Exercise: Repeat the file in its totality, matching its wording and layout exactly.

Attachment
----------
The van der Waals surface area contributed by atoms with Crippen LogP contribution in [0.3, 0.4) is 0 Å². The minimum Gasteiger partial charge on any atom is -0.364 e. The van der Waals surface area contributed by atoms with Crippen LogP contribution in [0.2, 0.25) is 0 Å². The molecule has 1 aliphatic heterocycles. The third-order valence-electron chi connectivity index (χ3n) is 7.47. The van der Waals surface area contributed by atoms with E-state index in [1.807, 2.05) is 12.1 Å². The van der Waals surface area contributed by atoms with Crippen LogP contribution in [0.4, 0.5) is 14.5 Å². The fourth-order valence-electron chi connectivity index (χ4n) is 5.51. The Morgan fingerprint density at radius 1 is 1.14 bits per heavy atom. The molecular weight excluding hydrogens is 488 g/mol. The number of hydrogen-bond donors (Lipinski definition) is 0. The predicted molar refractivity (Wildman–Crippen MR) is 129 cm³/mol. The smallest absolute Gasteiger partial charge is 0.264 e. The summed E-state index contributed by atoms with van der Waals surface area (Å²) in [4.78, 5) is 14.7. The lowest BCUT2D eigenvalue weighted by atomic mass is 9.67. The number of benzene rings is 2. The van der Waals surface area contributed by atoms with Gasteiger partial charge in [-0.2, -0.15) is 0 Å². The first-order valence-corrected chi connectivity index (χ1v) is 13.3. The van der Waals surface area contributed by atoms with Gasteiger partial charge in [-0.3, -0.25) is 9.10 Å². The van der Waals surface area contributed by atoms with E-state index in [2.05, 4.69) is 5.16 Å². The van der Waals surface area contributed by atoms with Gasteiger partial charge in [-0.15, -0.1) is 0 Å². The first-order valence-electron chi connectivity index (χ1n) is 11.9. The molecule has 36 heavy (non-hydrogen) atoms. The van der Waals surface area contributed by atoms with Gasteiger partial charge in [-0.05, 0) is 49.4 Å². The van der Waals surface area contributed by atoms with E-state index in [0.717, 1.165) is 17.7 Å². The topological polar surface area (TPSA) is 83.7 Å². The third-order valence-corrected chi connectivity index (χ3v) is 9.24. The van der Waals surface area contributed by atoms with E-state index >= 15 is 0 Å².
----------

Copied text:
The van der Waals surface area contributed by atoms with Crippen LogP contribution in [0.3, 0.4) is 0 Å². The minimum Gasteiger partial charge on any atom is -0.364 e. The van der Waals surface area contributed by atoms with Crippen LogP contribution in [0.2, 0.25) is 0 Å². The molecule has 1 aliphatic heterocycles. The third-order valence-electron chi connectivity index (χ3n) is 7.47. The van der Waals surface area contributed by atoms with E-state index in [1.807, 2.05) is 12.1 Å². The van der Waals surface area contributed by atoms with Crippen LogP contribution in [0.4, 0.5) is 14.5 Å². The fourth-order valence-electron chi connectivity index (χ4n) is 5.51. The Morgan fingerprint density at radius 1 is 1.14 bits per heavy atom. The molecular weight excluding hydrogens is 488 g/mol. The number of hydrogen-bond donors (Lipinski definition) is 0. The predicted molar refractivity (Wildman–Crippen MR) is 129 cm³/mol. The smallest absolute Gasteiger partial charge is 0.264 e. The summed E-state index contributed by atoms with van der Waals surface area (Å²) in [4.78, 5) is 14.7. The lowest BCUT2D eigenvalue weighted by atomic mass is 9.67. The number of benzene rings is 2. The van der Waals surface area contributed by atoms with Gasteiger partial charge in [-0.2, -0.15) is 0 Å². The first-order valence-corrected chi connectivity index (χ1v) is 13.3. The van der Waals surface area contributed by atoms with Gasteiger partial charge in [-0.3, -0.25) is 9.10 Å². The van der Waals surface area contributed by atoms with E-state index in [2.05, 4.69) is 5.16 Å². The van der Waals surface area contributed by atoms with Gasteiger partial charge in [-0.15, -0.1) is 0 Å². The first-order valence-electron chi connectivity index (χ1n) is 11.9. The molecule has 36 heavy (non-hydrogen) atoms. The van der Waals surface area contributed by atoms with Gasteiger partial charge in [-0.05, 0) is 49.4 Å². The van der Waals surface area contributed by atoms with E-state index in [0.717, 1.165) is 17.7 Å². The topological polar surface area (TPSA) is 83.7 Å². The third-order valence-corrected chi connectivity index (χ3v) is 9.24. The van der Waals surface area contributed by atoms with E-state index >= 15 is 0 Å².